When sanity > principles

Money or sanity?

I have a strong sense of fairness and justice (which sometimes makes it hard to exist in this world). But I’m also quite pragmatic and getting more ruthlessly so over time.

Which is why I’ve made the conscious choice to write off certain sums of money over the past few years. To move on and look forward. Let go of the expended stress and energy, and devote that time and headspace into productively making that money back even quicker. And of course, to not get into the same situation again.

Let it goooo

Heinous flatmate (approx $1000)

Blood from a stone. He was a terrible person to live with and is terrible with money/being employed/adulting in general. I’ve written off the money he owes for bills and damage and moved on.

Tax refund

Can’t really remember the amount – maybe $500? Anyway, T was due a tax refund a few years back that went into limbo somewhere between the IRD and his bank account. Endless back and forth never resolved it and we’ve moved on. (Subsequent refunds have made it through fine.)

Work expenses

Again, the exact amount has faded from memory and I’m certainly not going to check and dredge it up, but a couple hundy? Suffice to say toxic boss #2 in this post was a nightmare from start to finish. T chatted to someone from the labour department but ultimately, not enough proof of the context and it being a work expense. Live and learn.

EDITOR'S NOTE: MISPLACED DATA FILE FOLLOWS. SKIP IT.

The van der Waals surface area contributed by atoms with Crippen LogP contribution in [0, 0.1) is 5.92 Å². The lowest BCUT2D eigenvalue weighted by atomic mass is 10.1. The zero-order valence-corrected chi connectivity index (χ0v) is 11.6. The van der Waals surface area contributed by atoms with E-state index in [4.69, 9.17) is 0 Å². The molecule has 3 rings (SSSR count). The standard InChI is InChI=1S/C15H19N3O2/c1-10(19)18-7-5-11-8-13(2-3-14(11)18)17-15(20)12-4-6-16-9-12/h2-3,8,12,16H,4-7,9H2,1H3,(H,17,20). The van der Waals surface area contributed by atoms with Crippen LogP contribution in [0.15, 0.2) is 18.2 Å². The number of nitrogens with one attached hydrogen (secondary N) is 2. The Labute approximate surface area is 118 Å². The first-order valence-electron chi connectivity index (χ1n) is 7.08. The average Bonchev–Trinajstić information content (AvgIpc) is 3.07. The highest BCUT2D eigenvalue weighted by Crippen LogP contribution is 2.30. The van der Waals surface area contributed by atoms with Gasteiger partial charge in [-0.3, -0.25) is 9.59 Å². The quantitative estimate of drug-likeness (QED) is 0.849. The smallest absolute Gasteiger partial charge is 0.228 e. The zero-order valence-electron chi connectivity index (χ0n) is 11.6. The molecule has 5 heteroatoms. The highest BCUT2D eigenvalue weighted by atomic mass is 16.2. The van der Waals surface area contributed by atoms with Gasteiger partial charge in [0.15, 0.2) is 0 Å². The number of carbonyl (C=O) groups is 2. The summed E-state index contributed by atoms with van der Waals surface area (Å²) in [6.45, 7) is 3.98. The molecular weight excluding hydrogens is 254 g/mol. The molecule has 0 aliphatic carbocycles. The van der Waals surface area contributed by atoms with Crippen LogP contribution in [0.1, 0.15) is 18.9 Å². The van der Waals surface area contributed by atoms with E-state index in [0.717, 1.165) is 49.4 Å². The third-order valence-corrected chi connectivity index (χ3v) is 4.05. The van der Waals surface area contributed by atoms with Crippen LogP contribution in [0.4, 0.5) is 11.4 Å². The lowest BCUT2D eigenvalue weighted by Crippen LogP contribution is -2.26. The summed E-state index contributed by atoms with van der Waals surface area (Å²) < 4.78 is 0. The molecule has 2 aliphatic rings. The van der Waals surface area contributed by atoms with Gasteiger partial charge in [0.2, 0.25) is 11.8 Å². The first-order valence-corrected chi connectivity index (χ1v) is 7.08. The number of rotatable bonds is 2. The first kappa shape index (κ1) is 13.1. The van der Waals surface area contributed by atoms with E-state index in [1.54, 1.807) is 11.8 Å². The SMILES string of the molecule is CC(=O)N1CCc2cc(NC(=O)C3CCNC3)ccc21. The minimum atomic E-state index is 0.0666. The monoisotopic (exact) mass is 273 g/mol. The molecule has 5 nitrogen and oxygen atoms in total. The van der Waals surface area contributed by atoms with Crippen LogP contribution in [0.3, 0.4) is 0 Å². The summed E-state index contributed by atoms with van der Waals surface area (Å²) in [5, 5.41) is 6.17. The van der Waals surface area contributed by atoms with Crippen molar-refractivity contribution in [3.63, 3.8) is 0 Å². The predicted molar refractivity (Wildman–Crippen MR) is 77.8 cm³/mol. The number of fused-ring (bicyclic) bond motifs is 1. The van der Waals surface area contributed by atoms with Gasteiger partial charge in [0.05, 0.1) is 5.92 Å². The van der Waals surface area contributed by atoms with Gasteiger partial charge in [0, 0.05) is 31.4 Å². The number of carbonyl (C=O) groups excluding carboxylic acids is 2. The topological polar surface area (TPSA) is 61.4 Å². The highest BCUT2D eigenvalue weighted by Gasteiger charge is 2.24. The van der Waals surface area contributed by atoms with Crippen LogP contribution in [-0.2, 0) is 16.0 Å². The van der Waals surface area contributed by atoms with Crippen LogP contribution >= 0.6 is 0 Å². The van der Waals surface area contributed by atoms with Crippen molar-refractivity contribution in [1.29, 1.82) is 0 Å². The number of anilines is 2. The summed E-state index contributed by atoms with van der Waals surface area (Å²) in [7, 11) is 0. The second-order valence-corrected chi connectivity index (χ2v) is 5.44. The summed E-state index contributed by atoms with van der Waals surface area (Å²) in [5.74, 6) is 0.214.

Unpaid freelance invoices (approx $1000)

Loved the work. Hated the chasing of payment. I did a series of features and was paid for about half. Struggling magazine, new editors, tardy accounts … just one big clusterfuck.

Unrefunded bond (approx $700)

Our last tenancy was a nightmare. Anything to put that memory behind me.

I know lots of you mentioned in the comments on this post that you’d written off small amounts in the past – what about bigger ones?

Disease Called Debt

11 thoughts on “When sanity > principles

  • Reply Taylor Lee @ Yuppie Millennial August 31, 2016 at 00:21

    Paying contractors even though their work was not up to par (and getting it up to par they claim would cost thousands more). At some point I just wanted them out of my house.

    Forgave a few thousand dollar “loan” to my mother given when she needed dental work done. I always considered that a gift though.

    • Reply Ruth August 31, 2016 at 06:38

      I’m chasing money owed on behalf of my Mum at the moment. The fact that the woman who owes it is giving me the complete blankety blank just makes me even more determined to get it. Like you I may in the end just give up but I intend to be completely annoying to her while I’m trying! As soon as it changes from “I don’t mind doing this for Mum” to “OMG this is driving me insane” I will move on because as you point out, it is just not worth the mental hassle.

    • Reply Martin - Get FIRE'd asap August 31, 2016 at 11:16

      I too have learned my lesson here. Never, ever pay a tradie up front. Pay instalments as the work gets don, sure, but never pay the final instalment until it’s complete to your satisfaction.

      I can’t think of the number of times, myself and friends have chased tradies to come back and either finish the work or fix their mistakes.

    • Reply Vicki@Make Smarter Decisions August 31, 2016 at 13:08

      AH – yes, this one for us too. We just wanted the contractors out as well!

  • Reply Jessie's Money August 31, 2016 at 04:42